Otherwise, I think that we do things in more or less the same way: I have a list of sounds (specifically, a list of lists, as each surface-type may have multiple sound-files, for variety), and a sound is picked from there based on the above-mentioned tag, as discovered by the ray-cast that looks for a surface for the character to stand on.

(I haven't attempted splatting- or decal- based variation at all. In one case in which I've had a splatted surface that called for changes in footstep-sound, there were only a few, large sections like this, so I simply split the mesh.)
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« Reply #165 on: April 12, 2018, 01:26:15 PM »

Finally got around to doing something I've been meaning to for a while: now when you throw an overcharged beacon at a mutant miner they run around madly while burning  Angry



Previously, this would trigger their attack state, which looked a bit silly as often they stand still while attacking.

In other news, I recently (and somewhat impulsively) decided to rip out Unity-based sounds and replace them with FMOD. 40+ hours later and I'm just about done. A fairly massive undertaking this late in the game but I'm quite happy with the results. Some things that now become trivial and no longer require custom code, all of which I took immediate advantage of:

  • distance-based filtering
  • blending between multiple audio clips
  • triggering multiple audio clips in succession: for example, certain items now have an initial "grab" foley sound followed by an item specific sound
  • triggering random clips, randomizing pitch: for example, the background ambience now has random rockslide/debris sounds via a scatterer instrument, where this was previously baked into the track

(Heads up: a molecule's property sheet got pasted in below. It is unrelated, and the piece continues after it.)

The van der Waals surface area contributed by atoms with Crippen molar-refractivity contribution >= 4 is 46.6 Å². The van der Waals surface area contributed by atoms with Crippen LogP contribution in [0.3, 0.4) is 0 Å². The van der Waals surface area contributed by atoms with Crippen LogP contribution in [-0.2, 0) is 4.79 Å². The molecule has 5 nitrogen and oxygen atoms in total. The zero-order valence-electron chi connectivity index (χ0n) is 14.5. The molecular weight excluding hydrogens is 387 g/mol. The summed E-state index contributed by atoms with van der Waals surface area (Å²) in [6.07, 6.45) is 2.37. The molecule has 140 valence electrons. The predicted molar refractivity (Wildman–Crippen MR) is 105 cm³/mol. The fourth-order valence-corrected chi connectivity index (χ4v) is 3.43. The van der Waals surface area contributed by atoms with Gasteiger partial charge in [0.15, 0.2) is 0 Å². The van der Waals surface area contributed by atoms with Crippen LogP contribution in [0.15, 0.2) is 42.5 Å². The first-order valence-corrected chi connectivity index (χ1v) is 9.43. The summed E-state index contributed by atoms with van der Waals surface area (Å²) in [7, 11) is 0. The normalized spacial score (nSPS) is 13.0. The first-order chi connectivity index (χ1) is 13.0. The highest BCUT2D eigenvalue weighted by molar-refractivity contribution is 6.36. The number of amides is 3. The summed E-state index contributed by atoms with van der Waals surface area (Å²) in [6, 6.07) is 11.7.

• triggering sounds based on a parameter (i.e. footsteps based on surface type)
  • reverb zones: tunnels now have their own reverb, and I plan to do the same for large rooms
  • side-chain compression: loud SFX now duck background ambience, drawing your attention to them (this is something that Dark Souls 3 does which I quite dig--I recently found out DS3 used FMOD as well!)
  • applying a master limiter: finally, no more clipping!

It's also a much better workflow: I can create, test and mix sounds quickly in FMOD Studio rather than having to create (and code) test scenes in Unity.

I also took the opportunity to purchase a new sound library and have subsequently replaced or revamped many of the sounds, as well as added some additional ones.

I hope to post a video in the days to come so stay tuned for that.
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« Reply #166 on: April 13, 2018, 09:56:55 AM »

Nice, on all counts! ^_^

(I do like the lighting created by the burning miner, by the way.)
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« Reply #167 on: April 13, 2018, 11:17:46 AM »

Consider me interested, when is it out?
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« Reply #168 on: April 18, 2018, 01:09:28 PM »

Consider me interested, when is it out?

Beer! No official release date yet but hoping to do an open beta within a month or so, and Early Access within a couple of that.
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« Reply #169 on: April 18, 2018, 01:21:54 PM »

Working on combat and game feel stuff a bit. While I'm trying to downplay combat overall in favour of stealth and evasion/parkour, I do want it to feel like a viable option. To that end:

  • made the drill bit much bigger (in retrospect, it was puny before)
  • added screen-shake, slow time on successful hit
  • added toxic blood decals to the drill (it starts off clean, of course)
  • made the radius for blood particles wider, increased speed
  • added blood decals on particle collision
  • added impact decals for the pickaxe (not pictured)